Sarakasi Jugglers.


Written by Anne Wanyoike.

The global pandemic has but not only left us with memories of what a “normal life” looked like, but more so it has robbed us of what it meant to be normal at one point in time.

As usual, I was taking my walk around the Dome for some inspiration. This particular cold Wednesday evening, I went straight to the point and looked back at a very empty and (almost) lifeless Sarakasi Dome, as though she was sitting in agony and disbelief of what once was. There I was writing my article, where Kelvin, an acrobat, was juggling and doing his usual flips. He continued to practice, very oblivious to the fact that there was one audience member, me. I always seek to hide myself at a specific dark corner as I work (creatives find the most awkward positions to channel inspiration), and that’s why he couldn’t see me. Suddenly, I came out clapping for him, because of an act that he had put on, which was seamless.

Photo Credits: Jose Contez.

Later on, we started chatting about the arts industry and his general convictions as an artist. The journalist in me could not resist turning our conversation into an interview. So I proceeded to ask him why he had stayed behind when everybody else had long left the Dome. “I am very passionate about my art. This is the thing that saved my life, and now the only way to save it, is by doing it.”, he answered. “…I know that this past year, we artists have been thrust into an unprecedented system shock, where all that we knew, was suddenly halted and we had to look for other ways to survive…” At that I left the Dome with so many questions and musings, which I shall be sharing in my subsequent articles.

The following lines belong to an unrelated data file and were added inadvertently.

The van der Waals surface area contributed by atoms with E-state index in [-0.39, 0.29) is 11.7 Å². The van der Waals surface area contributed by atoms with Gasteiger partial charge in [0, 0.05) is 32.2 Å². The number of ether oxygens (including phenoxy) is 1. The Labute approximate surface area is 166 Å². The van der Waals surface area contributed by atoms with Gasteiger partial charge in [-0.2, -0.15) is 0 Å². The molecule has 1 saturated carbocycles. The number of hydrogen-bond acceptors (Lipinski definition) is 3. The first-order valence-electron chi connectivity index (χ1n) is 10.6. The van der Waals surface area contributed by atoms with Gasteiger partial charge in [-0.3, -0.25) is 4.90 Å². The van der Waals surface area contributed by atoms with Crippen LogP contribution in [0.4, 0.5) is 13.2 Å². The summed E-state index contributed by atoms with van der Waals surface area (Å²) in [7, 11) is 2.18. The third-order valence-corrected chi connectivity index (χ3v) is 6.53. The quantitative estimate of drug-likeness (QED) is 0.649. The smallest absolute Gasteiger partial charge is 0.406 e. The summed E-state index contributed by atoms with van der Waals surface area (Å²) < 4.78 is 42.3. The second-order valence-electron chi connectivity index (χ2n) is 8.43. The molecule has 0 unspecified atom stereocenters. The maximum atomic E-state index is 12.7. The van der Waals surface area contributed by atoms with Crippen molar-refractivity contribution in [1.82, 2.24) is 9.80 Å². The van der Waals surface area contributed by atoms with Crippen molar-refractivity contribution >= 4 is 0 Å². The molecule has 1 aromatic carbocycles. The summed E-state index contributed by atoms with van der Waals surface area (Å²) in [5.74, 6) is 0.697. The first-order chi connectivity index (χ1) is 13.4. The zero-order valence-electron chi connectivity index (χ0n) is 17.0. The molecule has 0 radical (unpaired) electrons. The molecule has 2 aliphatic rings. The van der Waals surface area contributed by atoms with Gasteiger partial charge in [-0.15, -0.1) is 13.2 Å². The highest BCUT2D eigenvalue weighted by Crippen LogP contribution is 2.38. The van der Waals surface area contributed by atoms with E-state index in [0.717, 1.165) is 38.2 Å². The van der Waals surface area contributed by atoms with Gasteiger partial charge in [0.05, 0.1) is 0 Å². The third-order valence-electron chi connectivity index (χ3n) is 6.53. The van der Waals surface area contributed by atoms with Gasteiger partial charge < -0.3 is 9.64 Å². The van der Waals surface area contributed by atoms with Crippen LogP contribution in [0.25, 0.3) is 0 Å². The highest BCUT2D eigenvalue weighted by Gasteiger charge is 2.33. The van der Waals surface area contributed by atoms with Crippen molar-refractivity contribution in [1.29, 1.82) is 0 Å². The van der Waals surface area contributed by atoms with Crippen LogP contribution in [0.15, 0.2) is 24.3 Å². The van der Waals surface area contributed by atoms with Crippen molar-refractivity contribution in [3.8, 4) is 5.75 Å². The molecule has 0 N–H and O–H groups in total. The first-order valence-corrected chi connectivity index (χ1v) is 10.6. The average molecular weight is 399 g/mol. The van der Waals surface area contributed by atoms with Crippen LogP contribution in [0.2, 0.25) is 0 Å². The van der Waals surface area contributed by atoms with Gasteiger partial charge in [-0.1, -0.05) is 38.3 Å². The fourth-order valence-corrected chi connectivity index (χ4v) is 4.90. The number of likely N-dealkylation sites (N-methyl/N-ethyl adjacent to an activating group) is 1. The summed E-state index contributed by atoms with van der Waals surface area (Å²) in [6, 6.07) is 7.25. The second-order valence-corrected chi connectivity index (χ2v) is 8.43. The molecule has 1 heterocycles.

That got me thinking about how art has continued to be dismissed and disregarded for a long time, where it is often seen as an afterthought or something that we can do without. The truth, we cannot do without it. It is no doubt that the arts sector has been hit hard by the global pandemic and to sit through this hardship has sparked a keen interest within me, to not only dream better for the arts, but to dream anew. Many people turned to music, dance, books among other art forms as escape, from the global pandemic and its vast implications. We have had to be normalized to art and the various expressions of it; may be it was a matter of life and death to choose art- for those like me who chose art, we have gotten to live.

If only we protected art and artists the way they protect us, if only we delighted art the way it delights us. We have to yet make strides in advancing the arts as a collective, and our job is quite simple; to let art save us before we end up running out of ways to save it.  

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